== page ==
where b(n) indicates block at the nth pulse; b∞, the steady-state level of remaining fraction of current after UDB (reflecting UDB only); and τ, the first-order time constant of decay. In Table 3, time constants and amount of UDB, (1−b∞) in Equation 3, are listed. First-order onset time constants of UDB were increased in h-C373Y, h-T1752Y, and h-(C373Y/T1752V) compared with h-WT. The change with h-C373Y (versus h-WT) was not statistically significant, perhaps because of the difficulty of measuring these short time constants with a pulse train of 20 Hz, or 50 ms per episode. As in recovery, onset kinetics of UDB also accelerated as the pH was raised, and the effects of the mutations disappeared at pH 8.30.
Modeling of the Drug Egress Paths
Extracellular pH influences ionization of bound lidocaine molecules into charged and neutral forms based on the pKa. 12,13 In a simplified model of drug and channel kinetics (Figure 3A), recovery (or unbinding of drug) of the individual drug-bound channel can be described in a first-order exponential decay function with a rate constant of 1/τ. The apparent rate constant for the scheme in Figure 3A is as follows: kapparent=1/τ apparent=(fraction of BL+)/τ charged+(fraction of BL0)/τneutral. After rearranging, it becomes τapparent=(1+R)/(R/τ neutral+1/τcharged), where R denotes the fraction of BL0/BL + and equals, by Henderson-Hasselbalch relationship, 10(pH−pKa). 17 When the data in Table 2 for hH1a clones were fit into the equation, τcharged and τneutral were calculated to be 394 and 64.9 ms, respectively, in good agreement with those obtained by Broughton et al 17 using isolated myocytes at two pH points (pH 6.9 and 7.4), despite different experimental conditions and methods; τcharged and τneutral were 476 and 43 ms, respectively. Interestingly, a similar treatment for h-C373Y yielded τcharged and τneutral of 704 and 68.6 ms, respectively (Figure 3B and Table 4). We conclude, in a more quantitative manner than comparing time constants, that the isoform-specific mutation C373Y altered the egress path for charged molecules without significantly affecting that of neutral molecules; τcharged increased 78% and τneutral increased 6%. A converse relationship resulted when μ1-WT and μY401C were compared (Figure 3C). The S6 path likely influences both charged and neutral lidocaine, given modest effects on both τcharged and τneutral; τcharged increased by 34% and τneutral increased by 10%. The data for h-(C373Y/T1752V) showed the greatest increase in τcharged with a slight increase in τneutral similar to that in h-T1752V (Table 4). These results are suggestive of a model with two separate external paths in which the isoform-specific residue Cys373 in hH1a defines the external hydrophilic egress paths, and Thr1752 in hH1a defines a less potent, external nonpore protein path.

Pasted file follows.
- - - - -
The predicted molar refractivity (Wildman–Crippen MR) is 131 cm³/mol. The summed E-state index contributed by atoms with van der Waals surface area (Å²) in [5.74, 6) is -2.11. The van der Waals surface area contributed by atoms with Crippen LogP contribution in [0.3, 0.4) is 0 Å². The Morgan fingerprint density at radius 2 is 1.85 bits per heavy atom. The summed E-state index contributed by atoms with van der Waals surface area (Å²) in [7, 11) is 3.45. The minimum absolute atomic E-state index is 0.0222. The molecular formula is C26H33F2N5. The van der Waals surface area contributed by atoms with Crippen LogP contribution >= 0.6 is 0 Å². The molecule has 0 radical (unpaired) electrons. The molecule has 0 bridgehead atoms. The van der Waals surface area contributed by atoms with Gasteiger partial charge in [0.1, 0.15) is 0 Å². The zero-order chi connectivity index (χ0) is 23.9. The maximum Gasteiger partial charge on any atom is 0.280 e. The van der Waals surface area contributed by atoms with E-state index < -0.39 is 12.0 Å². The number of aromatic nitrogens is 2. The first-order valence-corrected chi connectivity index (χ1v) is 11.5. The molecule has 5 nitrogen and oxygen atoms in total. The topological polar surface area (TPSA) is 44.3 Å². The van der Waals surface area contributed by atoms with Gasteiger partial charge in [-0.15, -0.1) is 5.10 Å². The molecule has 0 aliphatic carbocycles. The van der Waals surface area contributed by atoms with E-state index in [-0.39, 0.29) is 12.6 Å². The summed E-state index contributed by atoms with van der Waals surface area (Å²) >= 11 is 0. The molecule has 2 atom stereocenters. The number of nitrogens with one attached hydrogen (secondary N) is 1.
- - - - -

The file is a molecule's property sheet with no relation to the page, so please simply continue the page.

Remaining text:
pKa values of lidocaine in a bulk solution depend on the buffer used and temperature. 1 Apparent pKa might be different near the binding site that includes aromatic residues. 27 We found similar relationships between the time constants for charged and neutral lidocaine persisted even when pKa values were assumed to be 8.00 or 8.20 (data not shown).
The outside QX access paths associated with P-loop and D4S6 cardiac isoform-specific residues also influence lidocaine block, as shown here for UDB kinetics. The more obvious effect is on the recovery rate from UDB, which plays an important role in the clinical actions of the tertiary amine LA drugs. Onset kinetics were also changed, but limitations of the protocols made these changes less accurate and consistent. Limited access/egress paths would be expected to result in higher level of UDB. We did observe a trend of increased UDB in our mutants [Table 3, see (1−b∞) at pH 7.20 for the heart channels], even with limitations in the protocols.
The effects of access paths on lidocaine appear to be related to the charged form of the drug, which most closely resembles the permanently charged QX analogues. This is consistent with the expectation that the P-loop mutation C373Y alters a hydrophilic path. This interpretation fits well the theoretical framework proposed by Broughton et al. 17 The role of the hydrophilic path was clear for the P-loop-induced path, but less clear for the D4S6 path. The two paths seemed to be affected differently by pH change, and they are additive, leading us to suggest that the paths are separate, with the D4S6 path being through the protein itself. However, it remains equally possible that there is only one external access path, which is more influenced by the P-loop residue than the D4S6 residue. The much faster hydrophobic path also made it more difficult to measure the outside access path(s) with alkalinization.
How important is the external path? If we assume that the mutations used in these experiments had no direct effects on the inside access path and that the C373Y and T1752V paths are additive as suggested from our results, either from sharing little overlap or being separate, we can estimate their relative effects on recovery rates. For example, in h-WT the overall recovery process through the external hydrophilic path is described as follows: